PARISHVILLE - An afternoon snow squall was just starting to blow in as Gary P. Snell stiffened his collar against the January wind, and walked over to the one-room log cabin taking form on his front lawn.
To the best of his knowledge, the 12 by 16 foot cabin is the same size and design as the one Parishville's first settler, Luke Brown, built on roughly the same spot 200 years ago.
"If you can believe it, he had five children in this building and then they moved into the stone house when it was finished and had two more," Mr. Snell said. "He lived here until the other house was done."
Mr. Snell's half-completed cabin is just a stone's throw from the much larger, two-story Federal-style house constructed of Potsdam sandstone that Mr. Brown and his family completed in 1823. The Luke Brown House, as it is known, is on the National Register of Historic Places and was built of stone quarried from the banks of the Raquette River in Hannawa Falls about six miles away.
Mr. Brown and his family endured crowded conditions in their one-room cabin for a dozen years, while he slowly built the bigger house that Mr. Snell now lives in. And while the stately sandstone structure he ended up crafting two centuries ago has stood the test of time well, the original cabin where Parishville's first settler put down stakes has been gone from the landscape for generations.
Mr. Snell said he is rebuilding Mr. Brown's cabin as way to restore a missing piece of history, and to show people how the actions of one person can sometimes help shape a region.
"He came here with his wife when he was only 24, and lived here another 50 years," Mr. Snell said.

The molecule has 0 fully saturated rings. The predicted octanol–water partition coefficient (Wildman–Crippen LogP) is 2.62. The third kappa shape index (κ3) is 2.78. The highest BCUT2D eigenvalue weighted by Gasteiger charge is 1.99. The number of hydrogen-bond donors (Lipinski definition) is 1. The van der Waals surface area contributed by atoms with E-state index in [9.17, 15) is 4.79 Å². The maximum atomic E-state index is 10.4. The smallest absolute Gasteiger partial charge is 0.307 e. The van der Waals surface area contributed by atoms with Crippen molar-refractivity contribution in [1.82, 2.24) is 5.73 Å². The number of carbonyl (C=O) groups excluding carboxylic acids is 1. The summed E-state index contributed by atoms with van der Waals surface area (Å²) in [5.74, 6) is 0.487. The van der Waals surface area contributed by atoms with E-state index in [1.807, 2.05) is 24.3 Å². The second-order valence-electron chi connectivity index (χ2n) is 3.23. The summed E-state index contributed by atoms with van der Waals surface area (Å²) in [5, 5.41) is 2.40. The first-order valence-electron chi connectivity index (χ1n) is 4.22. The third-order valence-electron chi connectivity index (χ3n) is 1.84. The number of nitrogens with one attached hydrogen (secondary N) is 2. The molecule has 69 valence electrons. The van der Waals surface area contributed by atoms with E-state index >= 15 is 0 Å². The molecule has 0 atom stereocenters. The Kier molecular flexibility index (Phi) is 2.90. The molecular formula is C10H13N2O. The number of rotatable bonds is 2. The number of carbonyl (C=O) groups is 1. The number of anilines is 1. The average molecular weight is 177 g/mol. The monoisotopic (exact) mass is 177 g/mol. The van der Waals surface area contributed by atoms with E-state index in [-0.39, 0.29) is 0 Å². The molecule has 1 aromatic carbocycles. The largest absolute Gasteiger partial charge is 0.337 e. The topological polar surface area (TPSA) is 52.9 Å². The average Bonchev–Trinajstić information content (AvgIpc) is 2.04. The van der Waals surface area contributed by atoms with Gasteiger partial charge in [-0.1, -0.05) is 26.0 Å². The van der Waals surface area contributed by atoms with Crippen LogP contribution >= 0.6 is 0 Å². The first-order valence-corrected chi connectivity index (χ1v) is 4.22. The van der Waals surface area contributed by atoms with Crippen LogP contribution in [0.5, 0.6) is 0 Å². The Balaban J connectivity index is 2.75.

Mr. Brown was first drawn to the region from Vermont after being hired by David Parish, a wealthy land agent who had purchased large tracts of property in what is now St. Lawrence County. He hired Mr. Brown to help blaze a trail between the St. Regis River in what is now the hamlet of Parishville and the settlement of Potsdam on the Raquette River.
Mr. Brown not only cut the trail for what is now state Route 72, but along the way fell in love with patch of fertile land where a large stand of sugar maples grew. Mr. Snell said historical documents show Mr. Brown paid Mr. Parish $4 an acre for about 400 acres of land in 1810.
He began building his cabin that fall, went back to Vermont during the winter and returned in the spring of 1811 with his wife to finish his tiny home, according to Mr. Snell.
"He came March 31st and shoveled out three feet of snow in the cabin, put down the hemlock boards which he had purchased in Potsdam, put the roof on and moved his wife in the next day and they set up housekeeping," Mr. Snell said, referring to historical accounts of the settlement. "It's tough to imagine."
Mr. Snell said he plans to wait until March of this year to put the roof on his "new Luke Brown cabin" to coincide with actual events on the site 200 years ago.
Parishville Historian Emma Remington said Mr. Snell's resurrection of a one-room cabin at the old Brown homestead will be a welcome addition to the community, which is slated to celebrate its official bicentennial in 2014. She said the township was officially incorporated four years after Mr. Brown began construction on his log home in a section of the town referred to today as Parishville Center.